The fecalization of America
I’ve been lately discussing the issue of small intestinal bacterial overgrowth, or SIBO, a situation in which bowel microorganisms (especially of the undesirable Enterobacteriaceae variety such as E. coli and Shigella) ascend up from the colon and colonize the ileum, jejunum, duodenum, and stomach. This has numerous health implications that are only beginning to be appreciated: irritable bowel syndrome (IBS), fibromyalgia, psoriasis and other skin rashes, restless leg syndrome, diverticular disease, heightened body-wide inflammation, increased risk for colon cancer—SIBO is either synonymous with these conditions or at least a major contributor. I was discussing these issues with two radiologist friends recently who told me that, when they review CT scans, they have been witnessing a dramatic increase in a finding called fecalization. Feces retained in the colon has a characteristic appearance on CT scans (with oral contrast agent given) and it should only appear in the colon. But they have been seeing an increasing number of people with fecalization appearing in the small intestine where it should not be seen. Small intestinal fecalization has a limited number of causes, such as small bowel obstruction, which is an emergency, exquisitely painful, and life-threatening. But the majority of these people in which fecalization is being observed are young (twenties and thirties) and are not acutely ill, but have chronic abdominal complaints such as urgency, diarrhea, an...
Worldwide use of pneumococcal conjugate vaccines (PCVs) had reduced the incidence of pneumonia and invasive pneumococcal disease (IPD) in children.1,2 Despite increasing vaccine coverage and a reduction in the prevalence of IPD, Streptococcus pneumoniae remains a significant cause of non-Shiga toxin-producing Escherichia coli hemolytic uremic syndrome (HUS) in children.3 HUS is characterized by the presence of the clinical triad of microangiopathic hemolytic anemia, thrombocytopenia, and acute kidney injury.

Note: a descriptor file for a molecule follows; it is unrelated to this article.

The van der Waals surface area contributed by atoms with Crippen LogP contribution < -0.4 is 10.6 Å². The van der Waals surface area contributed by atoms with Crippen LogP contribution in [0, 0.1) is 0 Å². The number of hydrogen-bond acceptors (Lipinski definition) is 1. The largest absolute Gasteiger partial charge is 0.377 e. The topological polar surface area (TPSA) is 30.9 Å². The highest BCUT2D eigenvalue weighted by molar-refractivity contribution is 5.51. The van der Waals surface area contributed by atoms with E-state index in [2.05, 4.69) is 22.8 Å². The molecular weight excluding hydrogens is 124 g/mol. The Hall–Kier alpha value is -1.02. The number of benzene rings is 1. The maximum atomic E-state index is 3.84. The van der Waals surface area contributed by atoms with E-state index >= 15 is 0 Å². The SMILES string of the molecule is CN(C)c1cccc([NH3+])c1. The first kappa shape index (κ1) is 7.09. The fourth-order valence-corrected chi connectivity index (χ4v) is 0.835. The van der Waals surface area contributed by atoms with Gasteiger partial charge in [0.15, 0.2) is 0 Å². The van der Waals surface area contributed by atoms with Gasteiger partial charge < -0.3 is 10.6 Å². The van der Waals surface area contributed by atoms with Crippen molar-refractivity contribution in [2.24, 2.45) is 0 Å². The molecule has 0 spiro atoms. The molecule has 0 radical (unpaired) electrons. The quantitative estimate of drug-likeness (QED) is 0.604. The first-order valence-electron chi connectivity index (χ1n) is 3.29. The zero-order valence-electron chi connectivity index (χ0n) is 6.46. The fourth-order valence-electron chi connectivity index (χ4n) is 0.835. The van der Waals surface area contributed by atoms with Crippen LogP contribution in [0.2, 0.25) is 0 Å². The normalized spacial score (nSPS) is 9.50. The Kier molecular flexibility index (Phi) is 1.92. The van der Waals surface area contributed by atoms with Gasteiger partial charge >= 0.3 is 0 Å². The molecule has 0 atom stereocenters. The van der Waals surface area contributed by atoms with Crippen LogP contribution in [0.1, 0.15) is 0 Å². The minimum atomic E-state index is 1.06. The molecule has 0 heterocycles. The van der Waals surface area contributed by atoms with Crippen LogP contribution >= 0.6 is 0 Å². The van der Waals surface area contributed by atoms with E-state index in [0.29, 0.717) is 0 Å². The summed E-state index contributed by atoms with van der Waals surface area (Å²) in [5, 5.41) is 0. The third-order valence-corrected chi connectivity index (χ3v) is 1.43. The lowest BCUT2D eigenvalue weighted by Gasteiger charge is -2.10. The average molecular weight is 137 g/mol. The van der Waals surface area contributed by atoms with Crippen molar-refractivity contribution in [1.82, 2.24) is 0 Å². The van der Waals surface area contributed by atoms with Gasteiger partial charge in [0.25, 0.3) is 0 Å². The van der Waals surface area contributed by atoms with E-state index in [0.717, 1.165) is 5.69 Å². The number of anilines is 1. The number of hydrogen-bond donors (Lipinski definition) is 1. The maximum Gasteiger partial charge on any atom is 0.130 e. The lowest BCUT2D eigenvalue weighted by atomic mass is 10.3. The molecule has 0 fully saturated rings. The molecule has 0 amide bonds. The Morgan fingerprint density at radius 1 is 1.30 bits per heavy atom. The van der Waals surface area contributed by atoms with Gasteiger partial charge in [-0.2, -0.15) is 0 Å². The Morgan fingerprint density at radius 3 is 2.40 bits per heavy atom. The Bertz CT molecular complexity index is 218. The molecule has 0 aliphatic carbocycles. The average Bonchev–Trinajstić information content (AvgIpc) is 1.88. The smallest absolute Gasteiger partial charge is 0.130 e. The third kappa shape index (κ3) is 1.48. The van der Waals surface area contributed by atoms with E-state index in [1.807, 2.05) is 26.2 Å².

CONCLUSION: In hypertensive and diabetic patients, higher OPG values were associated with impaired LA function assessed by 2D-STE. In this high-risk patient group, serum OPG can be used as a risk predictor for LA mechanical dysfunction. PMID: 32462219 [PubMed - as supplied by publisher]
Publication date: Available online 29 May 2020Source: Biochimica et Biophysica Acta (BBA) - Proteins and ProteomicsAuthor(s): Khushdeep Bandesh, Dwaipayan Bharadwaj
The novel coronavirus (SARS-CoV-2) that arose in China in December 2019 resulted in an epidemic that quickly expanded with particular intensity in the United States and European countries, particularly Italy and Spain, devastating the foundations of our nations in one of the most significant public health threats of our time. Sadly, this disease has spread globally, and from March 12 on, the American Society for Reproductive Medicine and European Society of Human Reproduction and Embryology made similarly cautious recommendations on managing patients who were undergoing infertility therapy or desiring pregnancy, but withou...
Authors: Bilkhu R, Billè A Abstract The coronavirus 2019 (COVID-19) pandemic has caused significant mortality around the world and the focus has been on reducing the number of infections. In order not to compromise treatment of oncology patients, reducing the number of patients with COVID-19 undergoing treatment is mandatory. We reviewed the experience of the National Institute of Cancer in Milan and compared it with our experience. PMID: 32462984 [PubMed - as supplied by publisher]
Conclusion: Adding a BM-TT to FIT-screening considerably reduces colonoscopy burden, but could also decrease screening effectiveness. Combining FIT15 with a high polyp sensitivity BM-TT seems most promising. PMID: 32462913 [PubMed - as supplied by publisher]
Despite its frequency in Mexico, research on migrant kidnapping is scant. We estimate that up to 250,000 migrants may have been kidnapped between 2006 and 2018. Even less is known about women as perpetrators in kidnapping operations. Moreover, in Mexico, r...
Publication date: Available online 29 May 2020Source: International Journal of Surgery Case ReportsAuthor(s): Kaoru Wada, Hirofumi Tazawa, Toshiaki Komo, Naoto Hadano, Takashi Onoe, Takeshi Sudo, Yosuke Shimizu, Kazuya Kuraoka, Takahisa Suzuki, Hirotaka Tashiro
AbstractThis video shows the case of a 64-year-old morbidly obese woman, with a non-adjustable gastric band, who consulted for weight regain and gastroesophageal reflux disease (GERD) symptoms and was converted to Roux-en-Y gastric bypass (RYGB). The operative technique included extensive lysis of adhesions, complete band dissection, partial gastrectomy of the fundus and body due to band erosion and conversion to RYGB.
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